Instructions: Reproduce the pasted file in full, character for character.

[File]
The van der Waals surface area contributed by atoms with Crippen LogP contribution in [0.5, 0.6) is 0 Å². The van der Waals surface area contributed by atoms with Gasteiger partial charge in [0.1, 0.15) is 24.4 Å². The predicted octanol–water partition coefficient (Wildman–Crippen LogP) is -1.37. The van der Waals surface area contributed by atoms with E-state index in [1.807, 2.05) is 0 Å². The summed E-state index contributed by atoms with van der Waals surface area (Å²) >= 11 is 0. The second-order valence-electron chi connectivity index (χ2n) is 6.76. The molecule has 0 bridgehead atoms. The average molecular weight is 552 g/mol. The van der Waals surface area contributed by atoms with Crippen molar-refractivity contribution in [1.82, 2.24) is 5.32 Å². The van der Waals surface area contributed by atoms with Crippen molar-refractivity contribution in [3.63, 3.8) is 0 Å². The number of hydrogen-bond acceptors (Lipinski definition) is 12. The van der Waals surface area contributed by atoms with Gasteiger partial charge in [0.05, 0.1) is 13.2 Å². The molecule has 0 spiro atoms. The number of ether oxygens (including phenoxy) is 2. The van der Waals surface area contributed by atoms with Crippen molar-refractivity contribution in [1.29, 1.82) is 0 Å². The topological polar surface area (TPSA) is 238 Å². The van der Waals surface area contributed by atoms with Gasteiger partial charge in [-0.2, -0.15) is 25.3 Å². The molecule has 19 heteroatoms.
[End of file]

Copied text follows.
The van der Waals surface area contributed by atoms with Crippen LogP contribution in [0.5, 0.6) is 0 Å². The van der Waals surface area contributed by atoms with Gasteiger partial charge in [0.1, 0.15) is 24.4 Å². The predicted octanol–water partition coefficient (Wildman–Crippen LogP) is -1.37. The van der Waals surface area contributed by atoms with E-state index in [1.807, 2.05) is 0 Å². The summed E-state index contributed by atoms with van der Waals surface area (Å²) >= 11 is 0. The second-order valence-electron chi connectivity index (χ2n) is 6.76. The molecule has 0 bridgehead atoms. The average molecular weight is 552 g/mol. The van der Waals surface area contributed by atoms with Crippen molar-refractivity contribution in [1.82, 2.24) is 5.32 Å². The van der Waals surface area contributed by atoms with Crippen molar-refractivity contribution in [3.63, 3.8) is 0 Å². The number of hydrogen-bond acceptors (Lipinski definition) is 12. The van der Waals surface area contributed by atoms with Gasteiger partial charge in [0.05, 0.1) is 13.2 Å². The molecule has 0 spiro atoms. The number of ether oxygens (including phenoxy) is 2. The van der Waals surface area contributed by atoms with Crippen molar-refractivity contribution in [1.29, 1.82) is 0 Å². The topological polar surface area (TPSA) is 238 Å². The van der Waals surface area contributed by atoms with Gasteiger partial charge in [-0.2, -0.15) is 25.3 Å². The molecule has 19 heteroatoms.